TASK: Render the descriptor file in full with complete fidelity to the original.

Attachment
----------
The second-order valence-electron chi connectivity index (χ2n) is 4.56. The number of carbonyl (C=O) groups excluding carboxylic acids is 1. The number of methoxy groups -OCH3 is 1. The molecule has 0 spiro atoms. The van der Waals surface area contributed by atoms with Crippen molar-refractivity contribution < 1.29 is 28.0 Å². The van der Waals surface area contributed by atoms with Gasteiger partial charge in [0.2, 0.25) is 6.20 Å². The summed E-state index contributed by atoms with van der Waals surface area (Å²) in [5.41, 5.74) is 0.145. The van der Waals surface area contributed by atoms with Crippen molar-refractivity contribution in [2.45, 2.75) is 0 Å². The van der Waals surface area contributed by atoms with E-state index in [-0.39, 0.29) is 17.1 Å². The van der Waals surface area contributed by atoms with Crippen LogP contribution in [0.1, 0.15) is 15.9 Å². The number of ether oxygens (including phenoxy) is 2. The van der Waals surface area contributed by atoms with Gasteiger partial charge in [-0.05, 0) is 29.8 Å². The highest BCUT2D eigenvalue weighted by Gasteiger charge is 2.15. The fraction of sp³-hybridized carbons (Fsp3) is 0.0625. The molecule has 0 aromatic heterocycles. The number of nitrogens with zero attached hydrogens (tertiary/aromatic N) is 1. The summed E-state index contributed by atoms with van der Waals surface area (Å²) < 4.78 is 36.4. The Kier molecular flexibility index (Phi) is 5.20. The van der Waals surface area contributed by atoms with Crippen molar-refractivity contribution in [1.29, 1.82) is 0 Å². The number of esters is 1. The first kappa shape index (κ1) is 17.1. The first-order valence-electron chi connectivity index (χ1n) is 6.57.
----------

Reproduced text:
The second-order valence-electron chi connectivity index (χ2n) is 4.56. The number of carbonyl (C=O) groups excluding carboxylic acids is 1. The number of methoxy groups -OCH3 is 1. The molecule has 0 spiro atoms. The van der Waals surface area contributed by atoms with Crippen molar-refractivity contribution < 1.29 is 28.0 Å². The van der Waals surface area contributed by atoms with Gasteiger partial charge in [0.2, 0.25) is 6.20 Å². The summed E-state index contributed by atoms with van der Waals surface area (Å²) in [5.41, 5.74) is 0.145. The van der Waals surface area contributed by atoms with Crippen molar-refractivity contribution in [2.45, 2.75) is 0 Å². The van der Waals surface area contributed by atoms with E-state index in [-0.39, 0.29) is 17.1 Å². The van der Waals surface area contributed by atoms with Crippen LogP contribution in [0.1, 0.15) is 15.9 Å². The number of ether oxygens (including phenoxy) is 2. The van der Waals surface area contributed by atoms with Gasteiger partial charge in [-0.05, 0) is 29.8 Å². The highest BCUT2D eigenvalue weighted by Gasteiger charge is 2.15. The fraction of sp³-hybridized carbons (Fsp3) is 0.0625. The molecule has 0 aromatic heterocycles. The number of nitrogens with zero attached hydrogens (tertiary/aromatic N) is 1. The summed E-state index contributed by atoms with van der Waals surface area (Å²) < 4.78 is 36.4. The Kier molecular flexibility index (Phi) is 5.20. The van der Waals surface area contributed by atoms with Crippen molar-refractivity contribution in [1.29, 1.82) is 0 Å². The number of esters is 1. The first kappa shape index (κ1) is 17.1. The first-order valence-electron chi connectivity index (χ1n) is 6.57.